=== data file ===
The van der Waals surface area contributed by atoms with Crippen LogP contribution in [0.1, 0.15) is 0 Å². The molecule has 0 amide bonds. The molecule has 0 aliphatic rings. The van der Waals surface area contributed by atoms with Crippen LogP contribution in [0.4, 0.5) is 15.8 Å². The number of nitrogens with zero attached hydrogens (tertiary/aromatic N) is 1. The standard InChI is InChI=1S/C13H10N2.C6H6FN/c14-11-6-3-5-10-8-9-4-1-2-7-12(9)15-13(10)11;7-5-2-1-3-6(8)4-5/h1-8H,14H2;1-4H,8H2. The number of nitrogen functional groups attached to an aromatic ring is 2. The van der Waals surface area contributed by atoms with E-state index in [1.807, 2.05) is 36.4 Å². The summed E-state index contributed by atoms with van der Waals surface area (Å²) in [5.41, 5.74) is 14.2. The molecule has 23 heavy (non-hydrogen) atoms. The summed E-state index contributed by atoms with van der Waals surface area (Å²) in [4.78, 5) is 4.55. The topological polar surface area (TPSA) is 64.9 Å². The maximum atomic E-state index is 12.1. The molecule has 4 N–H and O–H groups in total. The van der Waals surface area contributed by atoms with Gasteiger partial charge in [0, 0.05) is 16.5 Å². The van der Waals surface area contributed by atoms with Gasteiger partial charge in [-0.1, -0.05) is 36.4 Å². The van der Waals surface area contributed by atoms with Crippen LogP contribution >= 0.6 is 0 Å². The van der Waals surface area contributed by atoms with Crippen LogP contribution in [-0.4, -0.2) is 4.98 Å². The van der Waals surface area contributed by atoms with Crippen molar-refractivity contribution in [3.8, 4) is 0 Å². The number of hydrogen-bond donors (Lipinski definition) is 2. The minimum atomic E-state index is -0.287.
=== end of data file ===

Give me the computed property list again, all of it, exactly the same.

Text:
The van der Waals surface area contributed by atoms with Crippen LogP contribution in [0.1, 0.15) is 0 Å². The molecule has 0 amide bonds. The molecule has 0 aliphatic rings. The van der Waals surface area contributed by atoms with Crippen LogP contribution in [0.4, 0.5) is 15.8 Å². The number of nitrogens with zero attached hydrogens (tertiary/aromatic N) is 1. The standard InChI is InChI=1S/C13H10N2.C6H6FN/c14-11-6-3-5-10-8-9-4-1-2-7-12(9)15-13(10)11;7-5-2-1-3-6(8)4-5/h1-8H,14H2;1-4H,8H2. The number of nitrogen functional groups attached to an aromatic ring is 2. The van der Waals surface area contributed by atoms with E-state index in [1.807, 2.05) is 36.4 Å². The summed E-state index contributed by atoms with van der Waals surface area (Å²) in [5.41, 5.74) is 14.2. The molecule has 23 heavy (non-hydrogen) atoms. The summed E-state index contributed by atoms with van der Waals surface area (Å²) in [4.78, 5) is 4.55. The topological polar surface area (TPSA) is 64.9 Å². The maximum atomic E-state index is 12.1. The molecule has 4 N–H and O–H groups in total. The van der Waals surface area contributed by atoms with Gasteiger partial charge in [0, 0.05) is 16.5 Å². The van der Waals surface area contributed by atoms with Gasteiger partial charge in [-0.1, -0.05) is 36.4 Å². The van der Waals surface area contributed by atoms with Crippen LogP contribution >= 0.6 is 0 Å². The van der Waals surface area contributed by atoms with Crippen LogP contribution in [-0.4, -0.2) is 4.98 Å². The van der Waals surface area contributed by atoms with Crippen molar-refractivity contribution in [3.8, 4) is 0 Å². The number of hydrogen-bond donors (Lipinski definition) is 2. The minimum atomic E-state index is -0.287.